17
$\begingroup$

There are some very motivated students who are very interested in math (in general), where the interest takes over most of their time. The problem is that they don't put enough time in the lecture they are attending, which leads to bad grades or even them failing the course (which is not fair for them and often leads to discouragement). [E.g. there was a student in a basic course about numerics who was understanding the basic concepts and who was always asking me questions about the axiom of choice. He lacked a deeper understanding in the course and did not perform very well at the exam]

How can I encourage to such students to concentrate on their (exam-related) study without discouraging them?

$\endgroup$
  • 6
    $\begingroup$ I've seen many such students, unfortunately. Some doing very well in my more challenging courses, going well beyond what is seen in classes in general, while failing time and again in the standard courses. The only advise is to convince them to focus on their current courses, and handle their other interests as a hobby (for now at least). I'd be thrilled it I knew how to do it reliably... $\endgroup$ – vonbrand Mar 14 '14 at 12:06
  • 1
    $\begingroup$ This is really an issue with the course, not the student. Long term it might be worth seeing how you can restructure your programme to accommodate this style of learning. $\endgroup$ – Nico Burns Mar 14 '14 at 21:24
  • 2
    $\begingroup$ @NicoBurns I disagree. If many of the students were failing the class due to similar problems, I would think it could be the course, but in this case it sounds as if the student is simply not putting enough time into studying. $\endgroup$ – David G Mar 15 '14 at 6:56
  • 2
    $\begingroup$ Hmm... I think that is certainly a possibility. But that's only an issue because they are expected to learn particular knowledge. If the student is putting a lot of time into learning other things which are more advanced (and succeeding at doing so), then really it should be possible to credit them for this. What they are learning is probably more useful in the real world than what everyone else is learning... $\endgroup$ – Nico Burns Mar 15 '14 at 15:48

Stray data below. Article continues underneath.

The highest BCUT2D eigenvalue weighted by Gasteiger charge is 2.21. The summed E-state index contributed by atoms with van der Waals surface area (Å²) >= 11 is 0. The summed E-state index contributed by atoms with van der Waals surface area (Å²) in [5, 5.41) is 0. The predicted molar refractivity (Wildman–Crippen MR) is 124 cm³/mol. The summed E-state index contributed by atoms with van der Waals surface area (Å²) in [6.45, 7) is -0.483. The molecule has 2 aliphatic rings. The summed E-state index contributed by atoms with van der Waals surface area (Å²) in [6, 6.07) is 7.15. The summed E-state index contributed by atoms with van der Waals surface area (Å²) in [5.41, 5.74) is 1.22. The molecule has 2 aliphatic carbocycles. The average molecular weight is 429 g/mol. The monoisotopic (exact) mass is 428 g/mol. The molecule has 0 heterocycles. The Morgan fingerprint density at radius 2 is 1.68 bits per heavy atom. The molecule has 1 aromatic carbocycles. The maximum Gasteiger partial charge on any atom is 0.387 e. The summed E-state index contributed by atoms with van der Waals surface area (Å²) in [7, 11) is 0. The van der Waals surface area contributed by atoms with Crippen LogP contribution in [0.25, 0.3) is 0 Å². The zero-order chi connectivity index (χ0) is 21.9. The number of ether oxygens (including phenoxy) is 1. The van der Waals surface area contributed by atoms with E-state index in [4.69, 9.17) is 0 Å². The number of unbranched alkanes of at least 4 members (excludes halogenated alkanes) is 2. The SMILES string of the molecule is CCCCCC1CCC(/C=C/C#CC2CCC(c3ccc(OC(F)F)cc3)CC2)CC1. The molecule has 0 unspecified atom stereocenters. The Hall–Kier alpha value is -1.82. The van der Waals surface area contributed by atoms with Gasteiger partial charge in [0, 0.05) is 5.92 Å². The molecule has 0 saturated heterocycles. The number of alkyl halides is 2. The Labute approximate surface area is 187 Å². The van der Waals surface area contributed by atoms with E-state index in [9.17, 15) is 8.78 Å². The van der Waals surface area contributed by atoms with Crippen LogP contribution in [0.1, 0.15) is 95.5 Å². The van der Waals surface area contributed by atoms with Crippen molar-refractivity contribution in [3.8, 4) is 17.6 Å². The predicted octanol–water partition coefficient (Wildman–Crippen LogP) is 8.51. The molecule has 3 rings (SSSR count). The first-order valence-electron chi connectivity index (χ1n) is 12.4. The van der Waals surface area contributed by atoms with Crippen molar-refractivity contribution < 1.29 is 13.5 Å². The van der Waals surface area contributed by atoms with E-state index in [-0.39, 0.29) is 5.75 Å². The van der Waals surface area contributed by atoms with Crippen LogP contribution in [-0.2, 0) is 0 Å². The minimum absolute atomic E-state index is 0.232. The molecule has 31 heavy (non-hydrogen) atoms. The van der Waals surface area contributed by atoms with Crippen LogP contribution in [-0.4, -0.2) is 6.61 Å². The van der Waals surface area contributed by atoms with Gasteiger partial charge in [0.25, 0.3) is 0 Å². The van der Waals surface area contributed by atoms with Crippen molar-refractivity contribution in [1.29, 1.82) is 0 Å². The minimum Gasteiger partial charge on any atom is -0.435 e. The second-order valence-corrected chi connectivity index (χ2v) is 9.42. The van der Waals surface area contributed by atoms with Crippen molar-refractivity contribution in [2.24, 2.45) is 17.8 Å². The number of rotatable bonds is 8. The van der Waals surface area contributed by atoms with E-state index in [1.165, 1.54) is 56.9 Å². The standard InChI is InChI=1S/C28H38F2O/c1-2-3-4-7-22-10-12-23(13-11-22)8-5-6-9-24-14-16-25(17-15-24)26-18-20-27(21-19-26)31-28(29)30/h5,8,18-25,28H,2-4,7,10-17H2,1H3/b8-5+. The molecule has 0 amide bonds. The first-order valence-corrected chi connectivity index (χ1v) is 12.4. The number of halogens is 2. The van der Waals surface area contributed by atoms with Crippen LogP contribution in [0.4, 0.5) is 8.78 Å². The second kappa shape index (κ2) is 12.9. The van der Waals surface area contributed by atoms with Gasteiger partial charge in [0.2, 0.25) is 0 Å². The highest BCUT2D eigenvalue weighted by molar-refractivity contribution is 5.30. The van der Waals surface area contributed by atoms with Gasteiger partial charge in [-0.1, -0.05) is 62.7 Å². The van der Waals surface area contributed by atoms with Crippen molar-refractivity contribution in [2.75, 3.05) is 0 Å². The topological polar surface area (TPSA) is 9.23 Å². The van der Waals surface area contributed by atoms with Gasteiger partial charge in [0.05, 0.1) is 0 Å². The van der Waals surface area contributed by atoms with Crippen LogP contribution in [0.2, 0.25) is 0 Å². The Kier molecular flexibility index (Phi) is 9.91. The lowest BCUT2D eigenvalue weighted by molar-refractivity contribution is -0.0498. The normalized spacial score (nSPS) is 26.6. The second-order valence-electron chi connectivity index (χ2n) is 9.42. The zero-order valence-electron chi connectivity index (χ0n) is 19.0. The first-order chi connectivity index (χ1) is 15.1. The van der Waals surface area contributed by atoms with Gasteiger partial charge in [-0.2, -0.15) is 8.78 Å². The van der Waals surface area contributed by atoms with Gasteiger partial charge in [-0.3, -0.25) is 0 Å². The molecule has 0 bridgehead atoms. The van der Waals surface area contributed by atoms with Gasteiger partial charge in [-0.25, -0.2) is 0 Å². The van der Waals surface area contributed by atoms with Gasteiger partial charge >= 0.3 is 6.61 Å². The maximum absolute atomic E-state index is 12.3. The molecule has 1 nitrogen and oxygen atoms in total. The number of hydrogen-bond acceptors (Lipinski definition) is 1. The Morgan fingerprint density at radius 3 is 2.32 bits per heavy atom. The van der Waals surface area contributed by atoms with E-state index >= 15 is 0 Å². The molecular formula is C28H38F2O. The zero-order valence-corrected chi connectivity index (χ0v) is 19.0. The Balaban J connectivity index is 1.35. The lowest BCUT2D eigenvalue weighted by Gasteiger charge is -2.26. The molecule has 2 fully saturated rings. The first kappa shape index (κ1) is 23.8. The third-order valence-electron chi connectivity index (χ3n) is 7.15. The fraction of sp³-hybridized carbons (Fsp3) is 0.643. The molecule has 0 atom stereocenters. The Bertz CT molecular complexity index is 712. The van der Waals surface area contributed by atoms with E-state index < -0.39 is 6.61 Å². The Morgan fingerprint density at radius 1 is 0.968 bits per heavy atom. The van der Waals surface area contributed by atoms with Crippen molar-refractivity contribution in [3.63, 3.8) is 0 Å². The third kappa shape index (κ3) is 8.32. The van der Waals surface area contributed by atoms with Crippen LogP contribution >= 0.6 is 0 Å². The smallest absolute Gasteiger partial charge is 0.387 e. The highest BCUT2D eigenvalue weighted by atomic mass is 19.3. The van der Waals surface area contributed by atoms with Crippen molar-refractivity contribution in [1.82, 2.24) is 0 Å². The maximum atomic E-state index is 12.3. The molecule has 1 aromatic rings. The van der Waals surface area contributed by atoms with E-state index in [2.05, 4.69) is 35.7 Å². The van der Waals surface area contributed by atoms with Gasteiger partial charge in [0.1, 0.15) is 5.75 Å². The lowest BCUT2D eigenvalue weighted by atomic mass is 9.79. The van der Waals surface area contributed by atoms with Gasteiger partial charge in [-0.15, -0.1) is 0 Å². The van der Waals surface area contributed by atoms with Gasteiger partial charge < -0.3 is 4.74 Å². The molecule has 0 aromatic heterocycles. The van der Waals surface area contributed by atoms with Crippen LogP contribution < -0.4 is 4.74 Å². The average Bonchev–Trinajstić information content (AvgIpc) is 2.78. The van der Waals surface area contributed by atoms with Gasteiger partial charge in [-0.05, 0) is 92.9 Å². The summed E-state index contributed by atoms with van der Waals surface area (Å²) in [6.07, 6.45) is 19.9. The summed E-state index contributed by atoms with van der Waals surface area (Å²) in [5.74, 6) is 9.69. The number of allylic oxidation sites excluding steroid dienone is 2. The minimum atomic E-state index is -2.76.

• 2
    $\begingroup$ @NicoBurns I agree with you that this should somehow be credited. But the problem is that students have to pass certain lectures in different fields and if the university/the state says that the have to pass a particular lecture, you cannot credit the person to something else. In the answers, there are some methods to credit the student or keep the motivation high level, but there are some contraints set up by the univerversity/the state. $\endgroup$ – Markus Klein Mar 15 '14 at 20:51
17
$\begingroup$

Some possible approaches:

  • Challenge the student. A possible reason why the student is having "off-topic" interests is that the student doesn't find the "on-topic" things interesting (he "thinks" it is too easy) or that the student doesn't see the point of the topic (he lacks a vision of the big picture). So the thing to do would be to divert the student's interest into your course. Tell him about some of the big unresolved problems related (even tangentially) to the content your course. Give him a difficult nugget to think about.

    I don't know enough about numerics to give a suggestion of a topic. But were the course basic real analysis, an old chestnut is to ask the student about the existence of "a function $f$ of two variables $x,y$, such that for each fixed $y$, $f(\cdot,y)$ is a continuous function of $x$, and vice versa, but such that $f$ is nowhere continuous as a function of two variables".